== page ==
The moment of revelation is priceless. First we see Hong Kong, then the prison, then a long row of prisoners in gray uniforms, seated in a cafeteria. Pan over to one prisoner in particular: Jet Li, who stands up, eyes brimming with sorrow, as he suddenly reads the news. As the guards come to force him to sit down, he clobbers them with his steel dinner plate, only to get beaten down like Rodney King. Already we have learned from this scene that: 1) Jet Li can convey more in his eyes than most American action heroes using their entire bodies. 2) Unlike, say, Steven Seagal, Li is willing to get his ass kicked on screen.
Before long, Li is hanging upside down in handcuffs, surrounded by about six of the guards who beat him up. Needless to say, this is not a fair fight. Six dead guards later, Li has unlocked the cell door with his mouth and escaped to the U.S., where, in one of those movie coincidences, he crosses paths with Trish O'Day (R&B star Aaliyah), the rebellious daughter of his father's archrival Isaak (the always reliable Delroy Lindo). Trish initially mistakes him for a cab driver (since all foreigners in movies are cab drivers, get it?), and enlists his aid in escaping from her gang-assigned bodyguard Maurice (a hilarious Anthony Anderson, of TV's Hang Time). Although their chance meeting is amicable, it doesn't seem that they'll have any reason to see each other again, at least before Li discovers that his brother's last phone call on Earth was made to the store where she works. Trish, who is apparently the only one with any morals in her entire family, has been trying to stay out of the family business, but sure enough, as the plot escalates, her brother is treated to a fate similar to the one doled out to Li's. And, as Li says in the key scene used in the movie's trailer, “That … was a mistake.”
Since Lethal Weapon 4, Li has picked up English quickly. Judging by his delivery here, he'd make a more convincing American than a certain Austrian muscleman or Belgian kickboxer. The production also played to Li's strengths by having him perform some key scenes in subtitled Chinese. Not that the dialogue actually, you know, matters, but it helps him get to a level of emotional truth that the mere act of breaking stuff alone wouldn't achieve. And speaking of breaking stuff: When will gangsters ever learn not to rely so heavily on glass furniture? Or those large window panes that just happen to be stored among the crates in that big warehouse on the waterfront?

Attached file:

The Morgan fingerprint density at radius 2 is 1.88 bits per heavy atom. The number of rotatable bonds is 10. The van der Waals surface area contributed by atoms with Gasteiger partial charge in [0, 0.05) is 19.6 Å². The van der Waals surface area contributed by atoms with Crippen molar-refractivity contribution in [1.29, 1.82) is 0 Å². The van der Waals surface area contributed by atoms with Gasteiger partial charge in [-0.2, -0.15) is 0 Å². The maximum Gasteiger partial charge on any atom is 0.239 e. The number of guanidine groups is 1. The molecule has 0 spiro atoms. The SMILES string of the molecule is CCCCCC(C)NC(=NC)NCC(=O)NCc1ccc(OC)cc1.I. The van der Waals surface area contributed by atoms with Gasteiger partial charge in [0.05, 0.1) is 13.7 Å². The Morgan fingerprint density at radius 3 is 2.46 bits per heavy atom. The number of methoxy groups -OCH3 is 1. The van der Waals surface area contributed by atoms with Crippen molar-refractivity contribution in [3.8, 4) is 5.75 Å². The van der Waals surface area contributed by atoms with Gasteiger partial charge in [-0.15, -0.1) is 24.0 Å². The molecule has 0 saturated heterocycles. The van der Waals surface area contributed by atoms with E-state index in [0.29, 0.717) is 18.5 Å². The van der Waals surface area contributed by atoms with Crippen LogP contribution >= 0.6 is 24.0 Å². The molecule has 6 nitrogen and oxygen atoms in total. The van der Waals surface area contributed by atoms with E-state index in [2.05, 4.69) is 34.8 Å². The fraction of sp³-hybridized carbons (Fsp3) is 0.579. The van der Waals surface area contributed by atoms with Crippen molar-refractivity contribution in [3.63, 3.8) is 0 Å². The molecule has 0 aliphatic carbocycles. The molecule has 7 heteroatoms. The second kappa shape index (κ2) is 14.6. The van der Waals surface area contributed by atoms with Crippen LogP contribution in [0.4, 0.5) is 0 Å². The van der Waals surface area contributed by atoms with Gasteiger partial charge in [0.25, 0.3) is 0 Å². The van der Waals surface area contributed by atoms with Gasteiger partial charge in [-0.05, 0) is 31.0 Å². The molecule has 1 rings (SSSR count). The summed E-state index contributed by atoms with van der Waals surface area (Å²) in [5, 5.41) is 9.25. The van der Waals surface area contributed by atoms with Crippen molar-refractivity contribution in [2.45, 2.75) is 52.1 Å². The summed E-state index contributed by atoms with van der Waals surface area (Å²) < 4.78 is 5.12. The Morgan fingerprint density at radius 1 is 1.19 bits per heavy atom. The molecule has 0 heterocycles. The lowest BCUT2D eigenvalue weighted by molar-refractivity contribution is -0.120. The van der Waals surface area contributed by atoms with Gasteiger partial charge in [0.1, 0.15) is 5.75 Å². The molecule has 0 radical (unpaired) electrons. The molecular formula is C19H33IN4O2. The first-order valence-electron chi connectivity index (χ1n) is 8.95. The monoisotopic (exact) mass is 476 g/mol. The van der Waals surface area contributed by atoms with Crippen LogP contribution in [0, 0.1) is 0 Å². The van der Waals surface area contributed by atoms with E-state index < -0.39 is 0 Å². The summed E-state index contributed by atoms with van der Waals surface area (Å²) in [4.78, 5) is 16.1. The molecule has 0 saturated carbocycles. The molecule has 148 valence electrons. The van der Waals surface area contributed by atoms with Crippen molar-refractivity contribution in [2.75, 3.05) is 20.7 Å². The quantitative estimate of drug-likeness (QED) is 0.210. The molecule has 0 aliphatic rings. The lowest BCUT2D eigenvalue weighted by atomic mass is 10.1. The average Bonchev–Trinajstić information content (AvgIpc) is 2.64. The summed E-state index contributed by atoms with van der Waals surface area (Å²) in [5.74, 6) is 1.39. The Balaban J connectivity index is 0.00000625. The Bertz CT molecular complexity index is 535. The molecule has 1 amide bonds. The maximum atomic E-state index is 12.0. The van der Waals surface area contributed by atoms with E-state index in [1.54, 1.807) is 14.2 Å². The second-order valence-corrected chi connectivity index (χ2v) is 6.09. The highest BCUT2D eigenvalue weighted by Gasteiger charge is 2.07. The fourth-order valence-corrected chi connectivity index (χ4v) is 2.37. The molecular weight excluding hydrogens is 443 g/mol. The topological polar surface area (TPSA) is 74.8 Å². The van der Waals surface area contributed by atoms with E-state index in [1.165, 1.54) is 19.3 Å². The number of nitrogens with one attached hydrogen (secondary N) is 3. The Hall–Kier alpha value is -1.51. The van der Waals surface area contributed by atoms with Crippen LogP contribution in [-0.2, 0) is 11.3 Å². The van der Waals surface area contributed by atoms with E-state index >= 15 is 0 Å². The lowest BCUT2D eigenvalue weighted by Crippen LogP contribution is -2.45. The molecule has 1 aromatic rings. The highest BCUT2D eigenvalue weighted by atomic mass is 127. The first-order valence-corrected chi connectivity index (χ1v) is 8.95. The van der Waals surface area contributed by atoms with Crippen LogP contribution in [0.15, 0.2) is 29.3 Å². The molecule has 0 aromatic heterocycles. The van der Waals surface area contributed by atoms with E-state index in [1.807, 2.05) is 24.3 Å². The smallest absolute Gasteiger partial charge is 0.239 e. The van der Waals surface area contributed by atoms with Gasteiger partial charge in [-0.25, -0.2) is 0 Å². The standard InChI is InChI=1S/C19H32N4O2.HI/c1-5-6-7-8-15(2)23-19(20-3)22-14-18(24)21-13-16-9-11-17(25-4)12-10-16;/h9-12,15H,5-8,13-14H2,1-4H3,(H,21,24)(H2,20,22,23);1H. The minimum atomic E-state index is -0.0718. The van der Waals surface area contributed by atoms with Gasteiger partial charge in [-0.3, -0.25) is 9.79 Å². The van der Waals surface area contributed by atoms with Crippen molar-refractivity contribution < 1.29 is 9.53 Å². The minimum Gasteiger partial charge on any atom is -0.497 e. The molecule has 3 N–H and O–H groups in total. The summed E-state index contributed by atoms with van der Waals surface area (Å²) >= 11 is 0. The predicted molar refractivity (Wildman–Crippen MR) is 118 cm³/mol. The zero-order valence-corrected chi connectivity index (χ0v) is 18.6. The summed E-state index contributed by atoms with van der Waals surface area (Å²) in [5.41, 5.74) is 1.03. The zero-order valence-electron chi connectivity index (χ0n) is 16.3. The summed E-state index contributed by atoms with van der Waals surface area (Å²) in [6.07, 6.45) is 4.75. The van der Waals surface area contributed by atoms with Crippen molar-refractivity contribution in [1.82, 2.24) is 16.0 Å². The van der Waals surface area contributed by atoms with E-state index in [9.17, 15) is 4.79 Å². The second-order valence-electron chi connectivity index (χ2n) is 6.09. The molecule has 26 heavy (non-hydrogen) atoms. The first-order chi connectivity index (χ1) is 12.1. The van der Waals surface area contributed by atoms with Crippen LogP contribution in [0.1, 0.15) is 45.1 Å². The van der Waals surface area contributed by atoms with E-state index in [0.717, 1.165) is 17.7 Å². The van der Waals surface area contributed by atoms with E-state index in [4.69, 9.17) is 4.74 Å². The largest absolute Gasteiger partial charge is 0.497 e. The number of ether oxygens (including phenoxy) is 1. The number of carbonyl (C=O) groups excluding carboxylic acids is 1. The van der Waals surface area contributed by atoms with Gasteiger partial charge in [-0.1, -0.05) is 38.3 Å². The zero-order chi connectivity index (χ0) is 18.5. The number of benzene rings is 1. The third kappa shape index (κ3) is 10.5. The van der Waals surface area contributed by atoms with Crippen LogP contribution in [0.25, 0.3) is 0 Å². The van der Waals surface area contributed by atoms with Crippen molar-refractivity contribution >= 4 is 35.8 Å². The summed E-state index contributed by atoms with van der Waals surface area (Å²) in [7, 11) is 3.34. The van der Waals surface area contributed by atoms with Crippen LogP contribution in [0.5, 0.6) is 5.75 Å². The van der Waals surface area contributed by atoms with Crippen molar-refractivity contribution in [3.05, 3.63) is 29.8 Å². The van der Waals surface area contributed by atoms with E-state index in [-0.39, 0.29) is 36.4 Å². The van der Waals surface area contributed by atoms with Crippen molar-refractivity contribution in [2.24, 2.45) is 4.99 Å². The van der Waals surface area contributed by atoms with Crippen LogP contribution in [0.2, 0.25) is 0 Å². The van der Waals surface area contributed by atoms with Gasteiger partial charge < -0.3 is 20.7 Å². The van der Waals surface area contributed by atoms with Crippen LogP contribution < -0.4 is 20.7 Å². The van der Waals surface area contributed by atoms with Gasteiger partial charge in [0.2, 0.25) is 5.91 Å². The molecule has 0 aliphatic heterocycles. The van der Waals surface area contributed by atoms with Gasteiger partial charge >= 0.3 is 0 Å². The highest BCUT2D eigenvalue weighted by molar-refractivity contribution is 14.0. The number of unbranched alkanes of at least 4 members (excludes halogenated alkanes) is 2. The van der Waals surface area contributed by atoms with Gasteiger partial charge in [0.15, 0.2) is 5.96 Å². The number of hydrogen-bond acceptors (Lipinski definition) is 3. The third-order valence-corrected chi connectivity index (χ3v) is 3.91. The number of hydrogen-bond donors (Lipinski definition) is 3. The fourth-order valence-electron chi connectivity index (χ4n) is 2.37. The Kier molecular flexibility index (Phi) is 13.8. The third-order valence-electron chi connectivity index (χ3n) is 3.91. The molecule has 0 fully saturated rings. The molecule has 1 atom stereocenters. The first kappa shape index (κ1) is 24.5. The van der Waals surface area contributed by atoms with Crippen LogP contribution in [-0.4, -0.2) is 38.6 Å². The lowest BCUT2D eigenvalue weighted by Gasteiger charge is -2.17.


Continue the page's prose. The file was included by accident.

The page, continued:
Aaliyah makes a capable acting debut, although she has about one too many scenes that seem calculated to prove that she can cry on cue. Ability appreciated, but we don't need it here. Less crying, less talking, more kicking, if you please. With Li's help, she actually proves fairly adept at the last in a scene where the two must fight a female assassin, and Li tells her that he can't hit a woman. The solution? Manipulate Aaliyah like a kung-fu puppet, in an elaborate dance that naturally ends in disaster for the assassin. Those expecting much of a romance (i.e., the date you drag to this film) may be disappointed: In spite of the title, which seemingly references Romeo and Juliet (since none of the characters herein is named or even nicknamed “Romeo”), this is Hollywood, and we still don't do interracial kisses unless it's an art-house flick.
Veteran cinematographer Andrzej Bartkowiak (The Verdict, Speed) makes an impressive feature directing debut, although producer Silver was undoubtedly in control the entire time. The one misstep, however, is the excessive number of quick cuts during many of the martial arts scenes. Li is fast enough that it becomes difficult to follow the action if the camera and editing are being maneuvered with equal speed. Thankfully, the final battle is more simply shot, even featuring occasional use of slo-mo, which is an asset rather than a cliché when dealing with a high-speed hero like the aptly named Jet Li. Will this movie make him a Hollywood star? It's hard to say. But as a solo showcase, and a better-than-average actioner, it stands a better chance than either Rush Hour or The Corruptor did for their respective Eastern leads.